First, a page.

|کد مقاله||سال انتشار||مقاله انگلیسی||ترجمه فارسی||تعداد کلمات|
|103948||2018||9 صفحه PDF||سفارش دهید||7520 کلمه|
Publisher : Elsevier - Science Direct (الزویر - ساینس دایرکت)
Journal : Neuroscience, Volume 379, 21 May 2018, Pages 350-358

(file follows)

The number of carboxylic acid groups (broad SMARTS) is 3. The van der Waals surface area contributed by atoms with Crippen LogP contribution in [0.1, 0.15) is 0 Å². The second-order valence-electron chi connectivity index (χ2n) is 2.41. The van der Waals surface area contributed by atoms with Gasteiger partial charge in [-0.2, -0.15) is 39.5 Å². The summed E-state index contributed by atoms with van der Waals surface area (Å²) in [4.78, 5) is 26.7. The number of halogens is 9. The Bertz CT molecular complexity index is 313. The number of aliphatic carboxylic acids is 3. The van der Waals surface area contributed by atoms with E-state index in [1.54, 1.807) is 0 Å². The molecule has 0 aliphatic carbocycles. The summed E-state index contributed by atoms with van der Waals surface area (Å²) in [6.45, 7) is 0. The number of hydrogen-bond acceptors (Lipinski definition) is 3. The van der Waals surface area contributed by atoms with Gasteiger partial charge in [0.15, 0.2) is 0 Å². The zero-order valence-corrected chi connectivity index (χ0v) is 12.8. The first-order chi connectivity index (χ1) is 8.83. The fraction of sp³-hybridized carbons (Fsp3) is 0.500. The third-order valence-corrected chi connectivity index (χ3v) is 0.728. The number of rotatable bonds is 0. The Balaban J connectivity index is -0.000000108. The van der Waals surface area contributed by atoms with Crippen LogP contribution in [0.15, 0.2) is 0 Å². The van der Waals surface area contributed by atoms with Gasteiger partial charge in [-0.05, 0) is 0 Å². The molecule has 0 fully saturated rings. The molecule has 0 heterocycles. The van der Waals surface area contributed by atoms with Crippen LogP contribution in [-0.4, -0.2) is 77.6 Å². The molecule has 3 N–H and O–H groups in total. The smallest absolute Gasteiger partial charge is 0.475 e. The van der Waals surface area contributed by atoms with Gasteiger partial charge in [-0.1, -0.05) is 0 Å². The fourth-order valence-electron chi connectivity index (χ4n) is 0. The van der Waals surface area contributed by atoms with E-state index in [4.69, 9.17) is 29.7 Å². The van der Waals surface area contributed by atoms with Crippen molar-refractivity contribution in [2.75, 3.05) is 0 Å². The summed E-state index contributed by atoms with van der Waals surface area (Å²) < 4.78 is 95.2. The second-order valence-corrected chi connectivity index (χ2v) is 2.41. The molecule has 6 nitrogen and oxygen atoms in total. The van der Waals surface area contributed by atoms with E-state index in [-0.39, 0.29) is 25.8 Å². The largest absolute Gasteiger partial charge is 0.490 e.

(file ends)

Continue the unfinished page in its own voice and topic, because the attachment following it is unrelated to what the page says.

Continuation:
Survival depends on adaptation to shifting environmental risks and opportunities. Regarding risks, the mechanisms which permit acquisition, recall, and flexible use of aversive associations is poorly understood. Drawing on the evidence that the orbital frontal cortex is critical to integrating outcome expectancies with flexible appetitive behavioral responses, we hypothesized that OFC would contribute to behavioral flexibility within an aversive learning domain. We introduce a fear conditioning procedure in which adult male rats were presented with shock-paired conditioned stimulus (CS+) or a safety cue (CSâ). In a recall test, rats exhibit greater freezing to the CS+ than the CSâ. Temporary inactivation of the ventrolateral OFC with muscimol prior to conditioning did not affect later discrimination, but inactivation after learning and prior to recall impaired discrimination between safety and danger cues. This result complements prior research in the appetitive domain and suggests that the OFC plays a general role in behavioral flexibility regardless of the valence of the CS.